Fair Warning: This essay is non-conclusive and will probably annoy the (charles) dickens out of some people, even though neither is my intent. Just realistic. It also has way too many “quotation” marks, sometimes used for definitional purposes, other times used for ironic or cynical effect. Your mileage may vary. So, onwards with the essay…
PTSD, both its traumatic causes and its subsequent symptoms, challenges our lives and our faith. PTSD even challenges the faith of others who observe us or maybe even say they care about us.
Why does our suffering challenge others? Partly because they cannot cope with the mystery of theodicy and sometimes they suffer from compassion avoidance issues. This often results in the development of a theology where suffering is blamed on the person who suffers because they did not do X, Y, or Z properly (yeah, that really sucks).
Let’s, then, first take a look at theodicy.
Theodicy, Job, and Others
We are all challenged by “Theodicy.” The study and exploration of theodicy is a career field within theology.
In terms of academic theology theodicy has two definitions. One is secular and without reference to God. The other is explicitly theological.
- Secular: Why do bad things happen to people?
- Theological: If God is Good, then why is there Evil in the world?
Dissertations continue to be written about the Book of Job and theodicy is still explored in terms of philosophy and systematic theology, with or without reference to the Bible.
Theodicy concerns are not uniquely Jewish or Christian concerns. The “problem of evil” and why it exists still comes up up within diverse religions and philosophies.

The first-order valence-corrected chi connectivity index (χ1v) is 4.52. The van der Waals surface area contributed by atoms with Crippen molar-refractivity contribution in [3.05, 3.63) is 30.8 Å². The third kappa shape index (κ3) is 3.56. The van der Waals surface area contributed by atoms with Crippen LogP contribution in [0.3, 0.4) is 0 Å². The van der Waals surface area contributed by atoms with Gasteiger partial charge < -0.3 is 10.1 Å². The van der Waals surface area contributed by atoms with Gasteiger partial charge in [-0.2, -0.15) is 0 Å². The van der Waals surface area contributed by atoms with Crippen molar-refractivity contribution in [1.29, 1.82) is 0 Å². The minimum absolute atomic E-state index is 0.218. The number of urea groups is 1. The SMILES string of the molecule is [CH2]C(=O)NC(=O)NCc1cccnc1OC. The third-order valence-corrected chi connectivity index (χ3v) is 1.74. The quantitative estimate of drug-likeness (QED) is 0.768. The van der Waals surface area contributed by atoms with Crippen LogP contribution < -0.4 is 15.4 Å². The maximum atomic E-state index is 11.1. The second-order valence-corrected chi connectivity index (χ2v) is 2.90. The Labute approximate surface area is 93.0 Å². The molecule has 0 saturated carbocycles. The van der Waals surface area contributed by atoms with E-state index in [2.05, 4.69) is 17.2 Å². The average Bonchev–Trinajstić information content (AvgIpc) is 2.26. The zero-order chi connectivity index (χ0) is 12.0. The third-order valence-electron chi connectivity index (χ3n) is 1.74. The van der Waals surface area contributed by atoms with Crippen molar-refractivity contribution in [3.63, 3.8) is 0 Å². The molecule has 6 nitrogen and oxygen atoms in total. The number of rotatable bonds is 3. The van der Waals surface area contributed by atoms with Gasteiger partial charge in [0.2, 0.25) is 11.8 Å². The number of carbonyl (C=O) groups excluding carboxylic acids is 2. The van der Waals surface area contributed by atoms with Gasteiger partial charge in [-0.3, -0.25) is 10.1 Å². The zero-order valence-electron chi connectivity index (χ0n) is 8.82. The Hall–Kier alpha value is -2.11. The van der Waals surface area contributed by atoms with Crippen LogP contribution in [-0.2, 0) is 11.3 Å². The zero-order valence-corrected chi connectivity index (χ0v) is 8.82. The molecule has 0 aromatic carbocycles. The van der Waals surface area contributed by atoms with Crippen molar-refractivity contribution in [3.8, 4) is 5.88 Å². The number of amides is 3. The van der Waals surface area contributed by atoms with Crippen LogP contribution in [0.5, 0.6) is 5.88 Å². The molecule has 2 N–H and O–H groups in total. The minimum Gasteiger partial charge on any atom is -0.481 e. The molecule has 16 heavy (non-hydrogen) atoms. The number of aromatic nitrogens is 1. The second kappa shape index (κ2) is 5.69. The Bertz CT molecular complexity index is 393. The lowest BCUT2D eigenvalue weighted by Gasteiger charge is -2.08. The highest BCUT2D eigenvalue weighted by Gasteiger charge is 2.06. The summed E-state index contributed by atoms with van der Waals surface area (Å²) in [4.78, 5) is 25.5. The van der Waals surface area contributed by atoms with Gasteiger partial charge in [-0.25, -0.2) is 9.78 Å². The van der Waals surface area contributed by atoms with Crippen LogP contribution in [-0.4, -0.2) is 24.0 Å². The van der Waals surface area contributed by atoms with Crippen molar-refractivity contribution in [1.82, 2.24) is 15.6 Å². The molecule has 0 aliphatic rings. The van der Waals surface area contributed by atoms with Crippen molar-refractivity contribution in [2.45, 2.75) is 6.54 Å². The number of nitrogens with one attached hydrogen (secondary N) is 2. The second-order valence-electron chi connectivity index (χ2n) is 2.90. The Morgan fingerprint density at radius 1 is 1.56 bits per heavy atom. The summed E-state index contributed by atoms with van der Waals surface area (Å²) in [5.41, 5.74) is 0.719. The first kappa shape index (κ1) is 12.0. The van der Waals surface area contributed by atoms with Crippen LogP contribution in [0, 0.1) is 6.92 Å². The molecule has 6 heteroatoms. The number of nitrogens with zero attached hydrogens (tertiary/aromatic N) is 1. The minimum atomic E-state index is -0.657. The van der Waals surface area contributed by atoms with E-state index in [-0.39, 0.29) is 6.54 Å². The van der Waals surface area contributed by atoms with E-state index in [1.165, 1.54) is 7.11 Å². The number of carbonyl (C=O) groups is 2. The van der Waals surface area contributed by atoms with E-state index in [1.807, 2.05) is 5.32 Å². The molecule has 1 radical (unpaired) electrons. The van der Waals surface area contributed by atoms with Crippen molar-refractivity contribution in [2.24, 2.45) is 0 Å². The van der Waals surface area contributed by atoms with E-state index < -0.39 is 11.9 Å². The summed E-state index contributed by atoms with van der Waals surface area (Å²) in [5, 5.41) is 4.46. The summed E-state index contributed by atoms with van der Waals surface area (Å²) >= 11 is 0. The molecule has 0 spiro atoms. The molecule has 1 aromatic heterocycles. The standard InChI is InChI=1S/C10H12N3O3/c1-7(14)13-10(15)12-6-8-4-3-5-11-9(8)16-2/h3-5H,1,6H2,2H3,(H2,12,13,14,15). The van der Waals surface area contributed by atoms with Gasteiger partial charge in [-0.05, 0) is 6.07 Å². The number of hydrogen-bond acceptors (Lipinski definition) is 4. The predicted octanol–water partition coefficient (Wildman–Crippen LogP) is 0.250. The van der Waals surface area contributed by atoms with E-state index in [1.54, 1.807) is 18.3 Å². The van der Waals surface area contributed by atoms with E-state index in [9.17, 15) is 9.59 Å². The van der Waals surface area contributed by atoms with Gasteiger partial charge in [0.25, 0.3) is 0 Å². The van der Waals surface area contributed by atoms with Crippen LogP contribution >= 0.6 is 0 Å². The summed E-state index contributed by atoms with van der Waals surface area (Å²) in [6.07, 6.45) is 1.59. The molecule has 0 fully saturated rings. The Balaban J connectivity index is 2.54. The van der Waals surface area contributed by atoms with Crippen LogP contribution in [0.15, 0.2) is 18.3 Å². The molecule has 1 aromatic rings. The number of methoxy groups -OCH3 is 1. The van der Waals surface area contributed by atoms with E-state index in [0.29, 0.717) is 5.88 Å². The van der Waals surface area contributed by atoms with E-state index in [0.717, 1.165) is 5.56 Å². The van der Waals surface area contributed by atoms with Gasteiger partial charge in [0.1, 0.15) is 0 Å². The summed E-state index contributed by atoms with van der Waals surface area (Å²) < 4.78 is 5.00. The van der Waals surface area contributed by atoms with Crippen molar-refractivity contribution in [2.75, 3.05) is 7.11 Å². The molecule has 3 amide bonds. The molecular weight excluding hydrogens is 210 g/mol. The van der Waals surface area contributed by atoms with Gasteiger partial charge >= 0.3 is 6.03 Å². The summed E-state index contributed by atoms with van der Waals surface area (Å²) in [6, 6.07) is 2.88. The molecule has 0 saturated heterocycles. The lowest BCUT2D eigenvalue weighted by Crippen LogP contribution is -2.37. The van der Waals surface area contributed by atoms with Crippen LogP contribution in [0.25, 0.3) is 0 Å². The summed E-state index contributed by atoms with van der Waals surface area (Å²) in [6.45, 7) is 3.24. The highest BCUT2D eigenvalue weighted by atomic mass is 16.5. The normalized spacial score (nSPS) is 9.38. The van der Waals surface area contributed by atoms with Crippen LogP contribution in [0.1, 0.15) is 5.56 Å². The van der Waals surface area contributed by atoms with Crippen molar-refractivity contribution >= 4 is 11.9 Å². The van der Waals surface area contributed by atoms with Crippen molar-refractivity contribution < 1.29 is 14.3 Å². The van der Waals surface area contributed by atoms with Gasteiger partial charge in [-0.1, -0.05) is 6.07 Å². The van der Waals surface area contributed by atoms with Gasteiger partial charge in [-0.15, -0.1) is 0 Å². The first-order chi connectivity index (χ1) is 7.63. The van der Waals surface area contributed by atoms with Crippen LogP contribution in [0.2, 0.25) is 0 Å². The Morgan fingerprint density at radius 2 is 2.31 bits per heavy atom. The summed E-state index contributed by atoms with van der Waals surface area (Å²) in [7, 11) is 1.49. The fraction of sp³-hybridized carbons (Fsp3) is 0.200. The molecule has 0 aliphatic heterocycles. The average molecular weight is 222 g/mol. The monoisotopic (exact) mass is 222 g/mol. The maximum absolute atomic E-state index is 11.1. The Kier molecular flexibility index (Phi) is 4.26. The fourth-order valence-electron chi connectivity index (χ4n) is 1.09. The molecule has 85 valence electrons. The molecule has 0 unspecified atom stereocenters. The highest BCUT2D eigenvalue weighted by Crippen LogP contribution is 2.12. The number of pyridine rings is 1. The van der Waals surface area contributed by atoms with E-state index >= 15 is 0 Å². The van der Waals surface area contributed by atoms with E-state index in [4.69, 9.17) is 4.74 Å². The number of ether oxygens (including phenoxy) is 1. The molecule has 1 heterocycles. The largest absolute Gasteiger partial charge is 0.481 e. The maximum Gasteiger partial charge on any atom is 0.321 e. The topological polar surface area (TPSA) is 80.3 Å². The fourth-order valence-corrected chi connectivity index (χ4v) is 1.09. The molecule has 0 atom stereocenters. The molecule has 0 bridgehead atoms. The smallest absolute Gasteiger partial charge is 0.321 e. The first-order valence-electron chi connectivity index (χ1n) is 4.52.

From a biblical perspective we know theodicy from the Book of Job in the Old Testament.
Job is an innocent and a righteous individual and God allows misfortune, illness, and disaster to strike him. In the midst of his suffering, Job is told by his wife to just curse God and die. This amounts to his being told to just kill himself and save everyone the hassle of his being around. Job is then visited by several false friends who tell him his suffering is somehow all his own fault. Job is eventually visited by God, who through the use of creation imagery, demonstrates to Job that the mystery of suffering is more than he can comprehend.
[Probably the most accessible exploration of the Book of Job is Harold Kushner’s, When BAD Things Happen to GOOD People. This valuable book was one of the required readings when I took my graduate course, The Ethics of Death and Dying. Later, as a professor, I have required my bunnies to read it from time to time.]
Let’s pause a further moment on why others are so committed to blaming Job for his suffering:
Job’s continued suffering bothers others because it is a blip in the otherwise smooth problem-free horizon they have tried to erect. By blaming Job for his problems they can make-believe the blip is not there and all is well in their two-dimensional world. By embracing blame, by transforming the mystery of suffering into guilt and then blame, they feel they are freed of any call to be compassionate. They also manage to create a truncated, two-dimensional version of God that they can keep in a box and not really have to have a relationship with.
Many of the PTSD-survivors I have met mention how frequently people go out of their way to essentially blame them for their own suffering. The presence of suffering bothers them and they often treat the PTSD-survivor as if they had leprosy. It’s not up to me as a Christian to determine if someone “deserves” their suffering, rather I am called to be compassionate in the face of suffering, regardless of cause…sort of like that Jesus guy did.
Many PTSD-survivors share Job’s journey, trying to understand their suffering, and trying to survive the people who would just as soon see them dead or at least conveniently categorized as not worth caring about.